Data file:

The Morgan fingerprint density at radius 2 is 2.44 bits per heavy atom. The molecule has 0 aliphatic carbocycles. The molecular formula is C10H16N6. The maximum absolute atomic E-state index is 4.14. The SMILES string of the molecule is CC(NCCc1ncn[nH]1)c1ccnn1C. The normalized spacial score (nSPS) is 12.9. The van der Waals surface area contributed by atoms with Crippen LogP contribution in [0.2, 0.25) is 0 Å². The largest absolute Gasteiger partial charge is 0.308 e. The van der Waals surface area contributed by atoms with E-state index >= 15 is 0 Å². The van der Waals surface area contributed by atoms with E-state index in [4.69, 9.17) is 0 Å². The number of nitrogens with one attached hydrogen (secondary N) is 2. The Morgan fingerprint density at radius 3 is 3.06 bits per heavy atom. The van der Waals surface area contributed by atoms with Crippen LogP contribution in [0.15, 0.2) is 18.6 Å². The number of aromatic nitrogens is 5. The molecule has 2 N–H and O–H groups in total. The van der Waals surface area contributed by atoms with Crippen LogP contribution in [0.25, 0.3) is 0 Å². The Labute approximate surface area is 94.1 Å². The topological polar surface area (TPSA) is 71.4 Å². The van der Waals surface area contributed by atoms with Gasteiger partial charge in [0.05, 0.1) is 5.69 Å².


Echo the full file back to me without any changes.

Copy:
The Morgan fingerprint density at radius 2 is 2.44 bits per heavy atom. The molecule has 0 aliphatic carbocycles. The molecular formula is C10H16N6. The maximum absolute atomic E-state index is 4.14. The SMILES string of the molecule is CC(NCCc1ncn[nH]1)c1ccnn1C. The normalized spacial score (nSPS) is 12.9. The van der Waals surface area contributed by atoms with Crippen LogP contribution in [0.2, 0.25) is 0 Å². The largest absolute Gasteiger partial charge is 0.308 e. The van der Waals surface area contributed by atoms with E-state index >= 15 is 0 Å². The van der Waals surface area contributed by atoms with E-state index in [4.69, 9.17) is 0 Å². The number of nitrogens with one attached hydrogen (secondary N) is 2. The Morgan fingerprint density at radius 3 is 3.06 bits per heavy atom. The van der Waals surface area contributed by atoms with Crippen LogP contribution in [0.15, 0.2) is 18.6 Å². The number of aromatic nitrogens is 5. The molecule has 2 N–H and O–H groups in total. The van der Waals surface area contributed by atoms with Crippen LogP contribution in [0.25, 0.3) is 0 Å². The Labute approximate surface area is 94.1 Å². The topological polar surface area (TPSA) is 71.4 Å². The van der Waals surface area contributed by atoms with Gasteiger partial charge in [0.05, 0.1) is 5.69 Å².